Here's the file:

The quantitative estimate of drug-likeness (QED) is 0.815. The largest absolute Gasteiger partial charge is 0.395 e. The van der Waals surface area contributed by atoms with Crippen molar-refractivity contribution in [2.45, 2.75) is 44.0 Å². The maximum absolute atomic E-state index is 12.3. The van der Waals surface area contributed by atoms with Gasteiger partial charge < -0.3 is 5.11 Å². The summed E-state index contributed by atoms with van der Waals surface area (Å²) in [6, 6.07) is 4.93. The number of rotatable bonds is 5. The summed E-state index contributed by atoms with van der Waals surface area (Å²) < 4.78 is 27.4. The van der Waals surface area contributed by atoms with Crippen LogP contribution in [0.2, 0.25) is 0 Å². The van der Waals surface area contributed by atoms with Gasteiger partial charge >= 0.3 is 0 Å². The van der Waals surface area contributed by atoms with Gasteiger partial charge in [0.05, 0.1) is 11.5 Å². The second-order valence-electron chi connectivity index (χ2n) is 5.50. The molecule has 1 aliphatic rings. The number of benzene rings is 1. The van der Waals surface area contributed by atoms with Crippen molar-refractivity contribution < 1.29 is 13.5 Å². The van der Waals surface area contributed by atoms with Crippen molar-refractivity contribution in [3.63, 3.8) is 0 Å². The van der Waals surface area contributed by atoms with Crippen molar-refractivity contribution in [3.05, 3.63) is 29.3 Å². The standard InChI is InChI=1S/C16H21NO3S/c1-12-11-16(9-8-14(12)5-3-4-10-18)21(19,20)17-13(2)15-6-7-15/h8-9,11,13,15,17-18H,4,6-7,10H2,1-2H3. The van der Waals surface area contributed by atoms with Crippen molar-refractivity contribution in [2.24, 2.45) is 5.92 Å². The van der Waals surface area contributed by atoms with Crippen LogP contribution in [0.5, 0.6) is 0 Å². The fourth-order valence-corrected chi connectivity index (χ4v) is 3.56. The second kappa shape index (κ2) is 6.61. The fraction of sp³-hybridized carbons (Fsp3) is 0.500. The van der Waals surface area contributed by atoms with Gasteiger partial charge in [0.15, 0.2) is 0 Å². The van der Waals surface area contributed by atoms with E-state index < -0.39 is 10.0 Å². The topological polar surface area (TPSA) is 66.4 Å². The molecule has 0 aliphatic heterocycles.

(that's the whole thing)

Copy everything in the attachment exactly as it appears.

The quantitative estimate of drug-likeness (QED) is 0.815. The largest absolute Gasteiger partial charge is 0.395 e. The van der Waals surface area contributed by atoms with Crippen molar-refractivity contribution in [2.45, 2.75) is 44.0 Å². The maximum absolute atomic E-state index is 12.3. The van der Waals surface area contributed by atoms with Gasteiger partial charge < -0.3 is 5.11 Å². The summed E-state index contributed by atoms with van der Waals surface area (Å²) in [6, 6.07) is 4.93. The number of rotatable bonds is 5. The summed E-state index contributed by atoms with van der Waals surface area (Å²) < 4.78 is 27.4. The van der Waals surface area contributed by atoms with Crippen LogP contribution in [0.2, 0.25) is 0 Å². The van der Waals surface area contributed by atoms with Gasteiger partial charge >= 0.3 is 0 Å². The van der Waals surface area contributed by atoms with Gasteiger partial charge in [0.05, 0.1) is 11.5 Å². The second-order valence-electron chi connectivity index (χ2n) is 5.50. The molecule has 1 aliphatic rings. The number of benzene rings is 1. The van der Waals surface area contributed by atoms with Crippen molar-refractivity contribution < 1.29 is 13.5 Å². The van der Waals surface area contributed by atoms with Crippen molar-refractivity contribution in [3.63, 3.8) is 0 Å². The van der Waals surface area contributed by atoms with Crippen molar-refractivity contribution in [3.05, 3.63) is 29.3 Å². The standard InChI is InChI=1S/C16H21NO3S/c1-12-11-16(9-8-14(12)5-3-4-10-18)21(19,20)17-13(2)15-6-7-15/h8-9,11,13,15,17-18H,4,6-7,10H2,1-2H3. The van der Waals surface area contributed by atoms with Crippen molar-refractivity contribution in [2.24, 2.45) is 5.92 Å². The van der Waals surface area contributed by atoms with Crippen LogP contribution in [0.5, 0.6) is 0 Å². The fourth-order valence-corrected chi connectivity index (χ4v) is 3.56. The second kappa shape index (κ2) is 6.61. The fraction of sp³-hybridized carbons (Fsp3) is 0.500. The van der Waals surface area contributed by atoms with Gasteiger partial charge in [0.15, 0.2) is 0 Å². The van der Waals surface area contributed by atoms with E-state index < -0.39 is 10.0 Å². The topological polar surface area (TPSA) is 66.4 Å². The molecule has 0 aliphatic heterocycles.